"
#
ðH2;j þ X2;j Þ
1 eX2;j s
A
:
D2;j ðs; g; b2 Þ ¼ igb2 þ
r22
1 Q A2;j eX2;j s
Here
Q Am;j ¼
Hm;j þ igr2m bm þ Xm;j
;
Hm;j þ igr2m bm Xm;j
Hm;j ¼ Hj ði gÞ;
and Xm;j ¼ Xj ði gÞ;
for m ¼ 1; 2 and j ¼ 1; 2.
Proof. Refer to Appendix F. h
By using the approximation (11.1), we have managed to reduce the number of integral dimensions from four to two as we
have explicitly simplified two integrals with respect to w1 and w2 appearing in Eq. (10.5). The simplified version of the early
exercise premium component enhances computational speed of our numerical scheme for finding both the early exercise
boundary and the corresponding option price as the resulting equation is now independent of the modified Bessel functions
which tends to consume much computational time. Given the approximation in Eq. (11.1), the value-matching condition can
also be expressed as
eb0 ðsÞþb1 ðsÞv 1 þb2 ðsÞv 2 K ¼ Vðs; eb0 ðsÞþb1 ðsÞv 1 þb2 ðsÞv 2 ; v 1 ; v 2 Þ:
ð11:6Þ
Eq. (11.6) is implicit in b0 ðsÞ, b1 ðsÞ and b2 ðsÞ, hence root finding techniques need to be employed for us to obtain explicit
forms of these functions. In determining these functions, we formulate three equations such that
b0 ðsÞ ¼ ln½Vðs; eb0 ðsÞþb1 ðsÞv 1 þb2 ðsÞv 2 ; v 1 ; v 2 Þ þ K b1 ðsÞv 1 b2 ðsÞv 2 ;
1
ln½Vðs; eb0 ðsÞþb1 ðsÞv 1 þb2 ðsÞv 2 ; v 1 ; v 2 Þ þ K b0 ðsÞ b2 ðsÞv 2 ;
b1 ðsÞ ¼
v1
b2 ðsÞ ¼
1
v2
ln½Vðs; eb0 ðsÞþb1 ðsÞv 1 þb2 ðsÞv 2 ; v 1 ; v 2 Þ þ K b0 ðsÞ b1 ðsÞv 1 :
These equations need to be solved iteratively at each instant, details of which are outlined in the next section.
ð11:7Þ
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12. Numerical implementation
Having derived the integral expression for the American call option price in Eq. (11.3) and the corresponding system of
Eqs. (11.7) for approximating the early exercise boundary, we now present the numerical algorithm for the implementation
of these equations. A variety of techniques have been proposed in the literature for numerically solving equations like (11.7).
Huang et al. [18] use a numerical integration scheme to solve the [26] American put integral equation. Kallast and Kivinukk
[24] also use quadrature methods to approximate the price, delta, gamma and vega of both American call and put options.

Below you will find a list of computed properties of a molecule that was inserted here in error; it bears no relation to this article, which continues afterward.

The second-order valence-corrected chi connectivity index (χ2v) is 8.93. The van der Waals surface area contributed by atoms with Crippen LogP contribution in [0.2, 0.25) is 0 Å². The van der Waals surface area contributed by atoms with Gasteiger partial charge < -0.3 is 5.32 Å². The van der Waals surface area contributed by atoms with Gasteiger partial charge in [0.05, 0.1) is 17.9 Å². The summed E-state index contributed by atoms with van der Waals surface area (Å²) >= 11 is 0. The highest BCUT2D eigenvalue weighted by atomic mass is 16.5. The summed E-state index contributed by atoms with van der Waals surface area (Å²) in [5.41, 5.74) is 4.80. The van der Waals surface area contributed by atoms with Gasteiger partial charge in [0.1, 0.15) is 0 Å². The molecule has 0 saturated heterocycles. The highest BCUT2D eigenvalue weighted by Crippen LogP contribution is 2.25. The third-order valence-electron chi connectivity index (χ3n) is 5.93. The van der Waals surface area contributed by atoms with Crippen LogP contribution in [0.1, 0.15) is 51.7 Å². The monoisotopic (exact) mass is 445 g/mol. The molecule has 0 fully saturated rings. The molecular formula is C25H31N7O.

Adolfsson et al. [2] use similar techniques to implement the integral expression for the American call option price when the
dynamics of the underlying asset evolve under the influence of a stochastic variance process of the Heston [17] type. In
implementing our pricing algorithm, we shall use quadrature techniques as applied in [24].
The European option component of Eq. (11.3) involves only one integral with respect to the Fourier transform variable, this
integration is easily handled by standard methods. However, the early exercise premium component has two integrals, one with
respect to the Fourier transform variable and the other with respect to running time-to-maturity, n. The integral with respect to
the Fourier transform variable is handled in a similar way as in the European component case. However, the integral with respect
to n requires the entire history of the three functions, b0 ðsÞ, b1 ðsÞ, and b2 ðsÞ up to and including the current time. We therefore
need to devise an algorithm to determine these three functions iteratively at each point in time.
In implementing Eq. (11.3) and the system (11.7), we treat the American option as a Bermudan option. The time interval
is partitioned into M-equally spaced subintervals of length h ¼ T=M. The algorithm is initiated at maturity and we then progress backwards in time. We denote the starting point as, s0 ¼ 0 which corresponds to maturity time. At maturity, it has
been shown in [26] that the early exercise boundary of the American call option takes the form